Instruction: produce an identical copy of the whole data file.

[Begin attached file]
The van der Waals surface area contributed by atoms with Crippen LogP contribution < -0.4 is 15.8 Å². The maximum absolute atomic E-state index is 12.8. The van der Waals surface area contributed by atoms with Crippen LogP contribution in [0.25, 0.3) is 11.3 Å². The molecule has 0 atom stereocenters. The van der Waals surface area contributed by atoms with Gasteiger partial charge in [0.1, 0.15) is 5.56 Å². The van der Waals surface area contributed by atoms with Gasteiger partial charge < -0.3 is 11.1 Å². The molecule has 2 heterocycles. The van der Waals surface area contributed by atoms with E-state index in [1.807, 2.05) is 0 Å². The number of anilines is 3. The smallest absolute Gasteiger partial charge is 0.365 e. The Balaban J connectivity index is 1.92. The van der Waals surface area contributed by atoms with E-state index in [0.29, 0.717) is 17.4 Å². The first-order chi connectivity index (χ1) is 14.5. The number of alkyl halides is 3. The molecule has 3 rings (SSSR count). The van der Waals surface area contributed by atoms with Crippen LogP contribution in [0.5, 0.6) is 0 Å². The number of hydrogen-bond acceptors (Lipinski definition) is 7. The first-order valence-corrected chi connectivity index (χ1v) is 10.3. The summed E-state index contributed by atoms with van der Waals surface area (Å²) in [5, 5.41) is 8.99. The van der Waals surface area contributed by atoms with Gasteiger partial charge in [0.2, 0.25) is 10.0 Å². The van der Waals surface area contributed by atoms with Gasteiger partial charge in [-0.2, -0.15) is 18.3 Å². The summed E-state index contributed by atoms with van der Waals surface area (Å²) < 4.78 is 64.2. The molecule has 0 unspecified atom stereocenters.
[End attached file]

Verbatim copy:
The van der Waals surface area contributed by atoms with Crippen LogP contribution < -0.4 is 15.8 Å². The maximum absolute atomic E-state index is 12.8. The van der Waals surface area contributed by atoms with Crippen LogP contribution in [0.25, 0.3) is 11.3 Å². The molecule has 0 atom stereocenters. The van der Waals surface area contributed by atoms with Gasteiger partial charge in [0.1, 0.15) is 5.56 Å². The van der Waals surface area contributed by atoms with Gasteiger partial charge < -0.3 is 11.1 Å². The molecule has 2 heterocycles. The van der Waals surface area contributed by atoms with E-state index in [1.807, 2.05) is 0 Å². The number of anilines is 3. The smallest absolute Gasteiger partial charge is 0.365 e. The Balaban J connectivity index is 1.92. The van der Waals surface area contributed by atoms with E-state index in [0.29, 0.717) is 17.4 Å². The first-order chi connectivity index (χ1) is 14.5. The number of alkyl halides is 3. The molecule has 3 rings (SSSR count). The van der Waals surface area contributed by atoms with Crippen LogP contribution in [0.5, 0.6) is 0 Å². The number of hydrogen-bond acceptors (Lipinski definition) is 7. The first-order valence-corrected chi connectivity index (χ1v) is 10.3. The summed E-state index contributed by atoms with van der Waals surface area (Å²) in [5, 5.41) is 8.99. The van der Waals surface area contributed by atoms with Gasteiger partial charge in [0.2, 0.25) is 10.0 Å². The van der Waals surface area contributed by atoms with Gasteiger partial charge in [-0.2, -0.15) is 18.3 Å². The summed E-state index contributed by atoms with van der Waals surface area (Å²) < 4.78 is 64.2. The molecule has 0 unspecified atom stereocenters.